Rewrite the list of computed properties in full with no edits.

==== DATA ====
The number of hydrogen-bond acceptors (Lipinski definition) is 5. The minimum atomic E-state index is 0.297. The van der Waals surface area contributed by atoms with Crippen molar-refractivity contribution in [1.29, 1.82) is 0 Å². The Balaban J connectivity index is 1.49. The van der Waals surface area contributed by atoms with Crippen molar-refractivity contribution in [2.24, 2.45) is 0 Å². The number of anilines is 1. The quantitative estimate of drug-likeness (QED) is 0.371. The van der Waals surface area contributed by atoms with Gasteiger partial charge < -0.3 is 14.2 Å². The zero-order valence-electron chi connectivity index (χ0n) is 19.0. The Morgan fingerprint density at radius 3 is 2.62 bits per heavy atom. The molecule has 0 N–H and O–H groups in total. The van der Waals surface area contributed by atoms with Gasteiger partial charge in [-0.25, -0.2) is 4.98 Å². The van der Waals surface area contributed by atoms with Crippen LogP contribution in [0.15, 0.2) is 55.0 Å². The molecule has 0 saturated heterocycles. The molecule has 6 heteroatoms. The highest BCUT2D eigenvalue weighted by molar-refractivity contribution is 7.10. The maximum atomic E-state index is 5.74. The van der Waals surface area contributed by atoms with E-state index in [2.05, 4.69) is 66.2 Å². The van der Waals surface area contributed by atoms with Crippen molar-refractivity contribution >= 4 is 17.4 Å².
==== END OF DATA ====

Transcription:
The number of hydrogen-bond acceptors (Lipinski definition) is 5. The minimum atomic E-state index is 0.297. The van der Waals surface area contributed by atoms with Crippen molar-refractivity contribution in [1.29, 1.82) is 0 Å². The Balaban J connectivity index is 1.49. The van der Waals surface area contributed by atoms with Crippen molar-refractivity contribution in [2.24, 2.45) is 0 Å². The number of anilines is 1. The quantitative estimate of drug-likeness (QED) is 0.371. The van der Waals surface area contributed by atoms with Gasteiger partial charge < -0.3 is 14.2 Å². The zero-order valence-electron chi connectivity index (χ0n) is 19.0. The Morgan fingerprint density at radius 3 is 2.62 bits per heavy atom. The molecule has 0 N–H and O–H groups in total. The van der Waals surface area contributed by atoms with Gasteiger partial charge in [-0.25, -0.2) is 4.98 Å². The van der Waals surface area contributed by atoms with Crippen LogP contribution in [0.15, 0.2) is 55.0 Å². The molecule has 0 saturated heterocycles. The molecule has 6 heteroatoms. The highest BCUT2D eigenvalue weighted by molar-refractivity contribution is 7.10. The maximum atomic E-state index is 5.74. The van der Waals surface area contributed by atoms with E-state index in [2.05, 4.69) is 66.2 Å². The van der Waals surface area contributed by atoms with Crippen molar-refractivity contribution >= 4 is 17.4 Å².